Benefits of Digital Stethoscopes During a Pandemic
The coronavirus pandemic has forever changed the healthcare landscape and pushed pipeline innovations to the forefront faster than ever. Digital stethoscopes have been around since the 1970s and have been a major disruptor in the fight against heart disease, which is the leading cause of death in almost every country in the world. The COVID era has sent revolutionary healthcare tools such as this to the surface, and digital stethoscopes have served on the frontlines of many global health crises, such as the 2014 Ebola outbreak in Africa. The recent evolution of Ambient Noise Reduction (ANR) and communication technology over the past 10 years have heightened the effectiveness of this much-needed tool yet again.
Digital Stethoscopes Are Much More Than a Fluff Tool
Although revolutionary technological advancements in the medical industry have brought about machines such as the electrocardiogram (ECG), computed tomography (CT), and magnetic resonance imaging (MRI), testing is often expensive, and finding specialists can be difficult. The World Health Organization has reported approximately 80% of cardiovascular-related deaths worldwide are in low to middle-income countries. Thus, electronic stethoscopes have become far more than a nice to have in cases such as this since precise readings can detect anatomical abnormalities in heart valves and heart murmurs that even ECGs may have trouble picking up.
COVID-19 has impeded access to care and added unexpected caveats to patient treatment that the digital stethoscope has helped to overcome. The ability to place the stethoscope on a patient and get a digital reading sent to a mobile device, or loudspeaker outside of a biocontainment unit via Bluetooth, severely slices chances of transmitting deadly diseases. Doctors and care team members no longer have to go in and out of containment units and from patient to patient because of the stethoscope’s wireless capabilities. The likelihood of accuracy is also quite a bit higher, especially if patients are hooked up to other machines or the noise level in the treatment area is high.
Better Accuracy, Better Readings, Better Care
The accuracy component is a significant factor in digitized stethoscopes, and many on the market have a wide range of frequencies that can be used to get the best reading possible. This is usually done through sound amplification that is produced through noise-canceling technology or transducers. There are also settings that suppress other novelty noises (friction, ambient) and a wide array of frequency response modes can be activated to tune into heart and lung sounds, along with sound notes from different parts of the body that can be critical to capture.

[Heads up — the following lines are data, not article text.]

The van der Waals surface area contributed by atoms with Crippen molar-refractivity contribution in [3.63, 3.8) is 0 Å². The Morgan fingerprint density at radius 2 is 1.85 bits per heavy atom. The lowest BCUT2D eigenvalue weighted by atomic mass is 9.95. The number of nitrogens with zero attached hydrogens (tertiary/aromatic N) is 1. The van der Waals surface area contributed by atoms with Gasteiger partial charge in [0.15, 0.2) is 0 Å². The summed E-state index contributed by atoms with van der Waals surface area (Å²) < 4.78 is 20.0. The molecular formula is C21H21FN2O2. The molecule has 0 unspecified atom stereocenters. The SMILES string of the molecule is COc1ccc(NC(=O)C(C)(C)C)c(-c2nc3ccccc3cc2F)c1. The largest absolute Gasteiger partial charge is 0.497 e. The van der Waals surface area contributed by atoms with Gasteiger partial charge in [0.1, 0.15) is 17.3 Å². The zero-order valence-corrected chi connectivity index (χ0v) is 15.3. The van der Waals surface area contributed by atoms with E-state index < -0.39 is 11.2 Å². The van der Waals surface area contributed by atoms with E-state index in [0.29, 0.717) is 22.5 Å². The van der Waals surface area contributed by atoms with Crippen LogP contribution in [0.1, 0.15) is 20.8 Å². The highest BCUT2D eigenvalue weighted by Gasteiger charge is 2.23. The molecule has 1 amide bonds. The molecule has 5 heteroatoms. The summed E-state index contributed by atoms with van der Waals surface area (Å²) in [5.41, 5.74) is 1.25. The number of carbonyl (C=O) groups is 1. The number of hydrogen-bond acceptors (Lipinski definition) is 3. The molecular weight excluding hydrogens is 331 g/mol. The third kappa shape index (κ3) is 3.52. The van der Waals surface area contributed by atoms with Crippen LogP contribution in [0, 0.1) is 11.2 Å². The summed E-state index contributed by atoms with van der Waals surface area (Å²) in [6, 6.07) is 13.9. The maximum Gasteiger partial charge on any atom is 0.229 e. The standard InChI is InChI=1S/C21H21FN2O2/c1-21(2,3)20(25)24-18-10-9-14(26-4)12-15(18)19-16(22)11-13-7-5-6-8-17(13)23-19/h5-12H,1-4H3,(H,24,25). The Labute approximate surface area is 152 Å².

The reporting feature is yet another attractive element of this digital tool. Data from the reading can be easily transmitted, collected, stored, and compared for analysis and be sent to a physician, even when taking the reading from home. This feature has boosted healthcare capacity dramatically, and physicians can revisit readings more than once to ensure accuracy, keep an archive, and shift when need be to a different care plan that can save a patient’s life. The ability to access past reporting also makes it possible to collaborate with more specialists regarding care and keep members of a patient’s care team up to date on any changes or abnormalities.
A New Ally in the Age of Telemedicine
At the beginning of the coronavirus pandemic in February 2020, the Centers for Disease Control (CDC) began to widen patient care tunnels and loosened telehealth policies to allow full utilization of a health service that has been emerging since its inception. This change in policy allowed physicians to monitor and interact with patients with cardiovascular issues specifically, and electronic stethoscopes have been a critical part of home healthcare solutions in the age of COVID. Access and insight is an invaluable tool, and routine care became a practice that doesn’t necessarily have to be done in person. Telehealth appointments rose 154% in March 2020, and the U.S. Coronavirus Aid, Relief, and Economic Security (CARES) Act made telehealth services far more cost-effective for patients.
See below for commentary from Dr. Steve Pham, VP of clinical and research affairs at Eko:
- How have these stethoscopes made a difference in your own medical practice?